David Parkin on the Tour de Yorkshire, Forward Ladies and growing Chinese links

David Parkin on the Tour de Yorkshire, Forward Ladies and growing Chinese links

IF the Tour de Yorkshire doesn’t go past your house then the chances are that the cycle race will not be too far away. The annual event, the legacy of the county hosting the phenomenally successful Tour de France Grand Depart in 2014, will be bigger, longer and more challenging than ever when it takes place over four days in early May next year. The full route for the 2018 Tour de Yorkshire was unveiled at a packed press conference amid the spectacular surroundings of the Piece Hall in Halifax this week. Welcome to Yorkshire chief executive Sir Gary Verity announced the routes joined by the Amaury Sport Organisation’s Tour de France director Christian Prudhomme. Mark Cavendish – winner of 30 Tour de France stages, a UCI Road World Championship and numerous other accolades – was one of the many star riders in attendance along with a host of Yorkshire cycling legends such as Brian Robinson, Malcolm Elliott and Denise Burton-Cole. The fourth edition of the race has been expanded from three to four stages and will take place between 3-6 May 2018. It encompasses all four corners of the county and takes in 169 villages, towns and cities along the way. Inviting Dimension Data team mates Mark Cavendish and Scott Thwaites to the stage, Sir Gary asked Cav, who memorably crashed when launching his trademark sprint for the finish at the Tour de France Grand Depart in Harrogate, what he made of the punishing Tour de Yorkshire route. “It’s hard, innit,” replied the cyclist. Fortunately Big V’s old pal Christian Proudhomme, who runs the Tour de France, was...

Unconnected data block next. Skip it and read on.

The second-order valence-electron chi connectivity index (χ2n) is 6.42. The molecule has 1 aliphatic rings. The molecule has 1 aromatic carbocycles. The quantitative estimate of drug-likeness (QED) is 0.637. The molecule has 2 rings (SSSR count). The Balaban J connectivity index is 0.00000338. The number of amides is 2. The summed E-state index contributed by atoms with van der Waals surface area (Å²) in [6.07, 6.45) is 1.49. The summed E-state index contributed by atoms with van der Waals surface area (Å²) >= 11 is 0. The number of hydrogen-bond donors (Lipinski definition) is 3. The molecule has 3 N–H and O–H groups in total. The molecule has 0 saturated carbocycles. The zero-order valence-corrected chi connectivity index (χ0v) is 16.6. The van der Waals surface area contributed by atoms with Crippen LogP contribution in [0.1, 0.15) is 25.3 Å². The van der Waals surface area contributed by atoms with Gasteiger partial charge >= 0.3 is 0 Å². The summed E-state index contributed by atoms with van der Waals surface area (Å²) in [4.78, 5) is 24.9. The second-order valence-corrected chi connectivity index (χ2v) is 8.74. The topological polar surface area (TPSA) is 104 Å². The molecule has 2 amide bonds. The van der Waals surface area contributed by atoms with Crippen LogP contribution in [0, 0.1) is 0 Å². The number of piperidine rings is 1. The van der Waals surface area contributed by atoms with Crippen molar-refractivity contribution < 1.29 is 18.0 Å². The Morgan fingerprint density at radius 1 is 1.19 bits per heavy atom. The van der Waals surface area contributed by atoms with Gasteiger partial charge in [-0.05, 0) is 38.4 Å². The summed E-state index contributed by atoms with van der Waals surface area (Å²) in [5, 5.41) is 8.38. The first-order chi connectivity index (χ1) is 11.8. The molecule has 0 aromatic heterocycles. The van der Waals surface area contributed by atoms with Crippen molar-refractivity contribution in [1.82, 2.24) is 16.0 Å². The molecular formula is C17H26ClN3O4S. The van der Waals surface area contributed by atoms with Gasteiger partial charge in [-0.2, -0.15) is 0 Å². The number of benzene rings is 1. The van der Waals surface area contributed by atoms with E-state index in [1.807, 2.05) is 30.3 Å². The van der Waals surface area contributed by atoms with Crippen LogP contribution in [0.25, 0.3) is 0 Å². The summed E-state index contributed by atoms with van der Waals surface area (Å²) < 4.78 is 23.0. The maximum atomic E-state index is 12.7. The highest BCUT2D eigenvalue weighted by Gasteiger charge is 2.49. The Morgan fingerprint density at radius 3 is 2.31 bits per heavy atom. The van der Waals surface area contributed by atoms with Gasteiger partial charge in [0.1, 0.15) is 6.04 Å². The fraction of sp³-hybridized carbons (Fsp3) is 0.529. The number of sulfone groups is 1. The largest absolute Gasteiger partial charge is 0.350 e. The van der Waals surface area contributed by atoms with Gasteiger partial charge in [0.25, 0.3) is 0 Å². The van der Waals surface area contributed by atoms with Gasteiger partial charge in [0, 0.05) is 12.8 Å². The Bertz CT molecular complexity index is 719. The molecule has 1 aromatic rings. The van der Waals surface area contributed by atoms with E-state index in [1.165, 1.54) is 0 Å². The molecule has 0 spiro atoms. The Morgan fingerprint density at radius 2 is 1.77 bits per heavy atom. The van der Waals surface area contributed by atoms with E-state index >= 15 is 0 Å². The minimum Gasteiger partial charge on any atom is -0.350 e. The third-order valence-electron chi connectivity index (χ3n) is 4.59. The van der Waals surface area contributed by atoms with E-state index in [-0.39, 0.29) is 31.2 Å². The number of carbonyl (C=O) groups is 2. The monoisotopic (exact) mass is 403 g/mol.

David Parkin starts feeling festive, misses an invite from a Legend and sees Yorkshire food and drink take off

David Parkin starts feeling festive, misses an invite from a Legend and sees Yorkshire food and drink take off

IF you are anything like me you’ll have been trying to avoid Christmas for the past month. Much to the annoyance of retailers, who now switch to festive sales mode as soon as Halloween has gone. While a near two month window of opportunity to push their goods is great for shops, it does leave many of the rest of us feeling a bit jaded by the time we reach Christmas Eve. So I spent November avoiding tuning to the Christmas channels on the radio and not thinking about presents or decorations. But something’s got to give and so I decided that the Michelsberg Tailoring Christmas Party last night would be the perfect time to start getting festive. James Michelsberg is a warm and generous host, serving drinks and nibbles, including mulled wine and mince pies, outside his showroom in the Victoria Quarter. And what a way to feel festive, surrounded by the impressive Christmas decorations in the historic arcade while the Tingley Brass Band played carols. And while I, and I’m sure many other guests, were wearing our Michelsberg suits, they were muffled under overcoats and scarves given the plunging temperatures outside. And the Victoria Quarter doesn’t have underfloor heating so guests hopped from one foot to another on the ice cold mosaic flooring. Two of his customers took the sensible option and were wearing parka coats with huge fur-lined hoods. “Don’t they remind you of East 17,” said lawyer Richard Larking as he sipped a Hellfire pale ale, resplendent in his new Michelsberg blazer. He had opted for mother-of-pearl buttons on the jacket rather than brass, despite...
David Parkin on the changing face of the media, a Trump card in the Middle East and crisp thinking

David Parkin on the changing face of the media, a Trump card in the Middle East and crisp thinking